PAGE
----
When Corey Wise, the ousted superintendent of Douglas County Schools, received a text asking for a coffee shop meeting among him and the school board president and vice president, he thought the request seemed odd.
“The setting up of the meeting was out of character,” he said.
The board president and vice president wanted to meet out of the blue and quickly, Wise said, requesting to speak early on Jan. 28 before Wise left town for some planned time off. They also wanted to meet in person.
“I was worried about what that was about,” Wise said.
So Wise recorded the conversation. The former superintendent said he wanted to be factual and have an accurate record about what was said to him that day.
In the meeting, Wise said he was clearly told the new board majority was committed to removing him as superintendent if he did not retire or resign. By Feb. 4, the board terminated Wise without cause in a split 4-3 decision.
Direct quotes from Wise’s recording help make up a portion of a legal complaint Wise brought against the district on April 13, alleging his firing was illegal, discriminatory and retaliation for his advocacy behind universal masking and the district’s equity policy.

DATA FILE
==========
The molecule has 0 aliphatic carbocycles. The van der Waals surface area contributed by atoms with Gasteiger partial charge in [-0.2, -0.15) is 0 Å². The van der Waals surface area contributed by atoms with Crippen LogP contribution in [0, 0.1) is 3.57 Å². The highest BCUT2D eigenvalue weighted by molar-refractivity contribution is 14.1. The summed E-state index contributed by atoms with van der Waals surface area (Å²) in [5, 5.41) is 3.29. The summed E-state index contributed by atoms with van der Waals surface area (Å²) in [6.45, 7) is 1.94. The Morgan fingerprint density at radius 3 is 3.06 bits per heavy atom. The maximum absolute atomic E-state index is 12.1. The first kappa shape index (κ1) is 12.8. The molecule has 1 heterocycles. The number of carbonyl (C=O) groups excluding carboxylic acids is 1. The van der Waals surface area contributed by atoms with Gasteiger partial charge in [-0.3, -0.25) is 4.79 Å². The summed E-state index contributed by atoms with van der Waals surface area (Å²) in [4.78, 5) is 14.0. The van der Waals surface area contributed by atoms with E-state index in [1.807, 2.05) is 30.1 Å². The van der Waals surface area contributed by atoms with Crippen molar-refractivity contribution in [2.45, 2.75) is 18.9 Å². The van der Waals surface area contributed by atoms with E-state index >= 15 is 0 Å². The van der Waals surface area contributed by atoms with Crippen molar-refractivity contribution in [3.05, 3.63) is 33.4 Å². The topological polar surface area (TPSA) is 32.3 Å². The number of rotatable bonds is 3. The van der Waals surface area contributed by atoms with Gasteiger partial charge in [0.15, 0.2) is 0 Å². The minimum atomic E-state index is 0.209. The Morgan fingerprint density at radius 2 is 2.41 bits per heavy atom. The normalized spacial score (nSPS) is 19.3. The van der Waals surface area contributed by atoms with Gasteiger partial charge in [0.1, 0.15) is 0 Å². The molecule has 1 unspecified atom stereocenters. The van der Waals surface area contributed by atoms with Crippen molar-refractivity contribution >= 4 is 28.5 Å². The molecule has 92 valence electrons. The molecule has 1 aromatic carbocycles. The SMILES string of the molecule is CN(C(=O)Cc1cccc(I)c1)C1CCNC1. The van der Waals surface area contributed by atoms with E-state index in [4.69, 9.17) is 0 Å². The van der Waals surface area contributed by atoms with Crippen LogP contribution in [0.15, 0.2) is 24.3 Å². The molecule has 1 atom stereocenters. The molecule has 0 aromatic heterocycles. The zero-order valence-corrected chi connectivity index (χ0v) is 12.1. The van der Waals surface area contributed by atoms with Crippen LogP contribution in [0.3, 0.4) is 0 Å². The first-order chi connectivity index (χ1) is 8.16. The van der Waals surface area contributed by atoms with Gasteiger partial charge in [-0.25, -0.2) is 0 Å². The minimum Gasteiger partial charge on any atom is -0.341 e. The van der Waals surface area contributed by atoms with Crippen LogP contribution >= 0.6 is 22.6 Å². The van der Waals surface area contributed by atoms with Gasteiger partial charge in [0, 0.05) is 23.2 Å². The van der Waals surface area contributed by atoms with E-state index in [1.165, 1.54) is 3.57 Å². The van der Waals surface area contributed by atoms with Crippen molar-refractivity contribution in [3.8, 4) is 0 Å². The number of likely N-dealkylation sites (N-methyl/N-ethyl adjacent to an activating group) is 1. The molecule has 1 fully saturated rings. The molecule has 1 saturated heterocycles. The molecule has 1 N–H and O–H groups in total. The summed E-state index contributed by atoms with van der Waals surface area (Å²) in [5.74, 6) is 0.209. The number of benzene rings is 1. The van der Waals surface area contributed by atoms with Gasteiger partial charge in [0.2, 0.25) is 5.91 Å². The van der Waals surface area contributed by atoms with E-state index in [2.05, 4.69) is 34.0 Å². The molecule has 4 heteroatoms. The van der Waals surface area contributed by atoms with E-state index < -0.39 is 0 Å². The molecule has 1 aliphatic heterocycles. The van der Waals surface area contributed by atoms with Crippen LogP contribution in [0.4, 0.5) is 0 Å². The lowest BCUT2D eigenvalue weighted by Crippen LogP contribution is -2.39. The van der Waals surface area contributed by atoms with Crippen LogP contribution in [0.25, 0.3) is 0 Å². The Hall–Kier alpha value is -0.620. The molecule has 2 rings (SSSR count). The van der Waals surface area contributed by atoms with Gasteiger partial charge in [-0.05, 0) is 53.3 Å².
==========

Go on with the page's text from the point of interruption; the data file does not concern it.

The complaint offers the first in-depth look at Wise’s perspective about the way he was fired and why board members said he was no longer the right leader for DCSD.
Wise also alleges he was fired because he would not support what the complaint describes as discriminatory and racist policies the new board majority — Mike Peterson, Becky Myers, Christy Williams and Kaylee Winegar — wanted to pursue by unraveling the district’s equity policy and banning mask mandates.
As an example of what the legal complaint calls the majority’s unlawful views, the complaint cites comments from Peterson during his campaign, in which he disapproved of his daughter’s math homework referencing a same-sex couple.
The complaint also comprises four charges of aiding and abetting workplace discrimination against the newly elected board majority individually, and the team will soon file a whistleblower claim. Under a recently passed state law, the Colorado Public Health Emergency Whistleblower Act, whistleblowers are protected from retaliation if they report public health concerns.
Wise’s testimony during a federal lawsuit the district brought against the local health department — which sought to shield the district’s ability to require universal masking on behalf of students with disabilities — was protected activity, said Iris Halpern, one of Wise’s attorneys from Rathod Mohamedbhai LLC.
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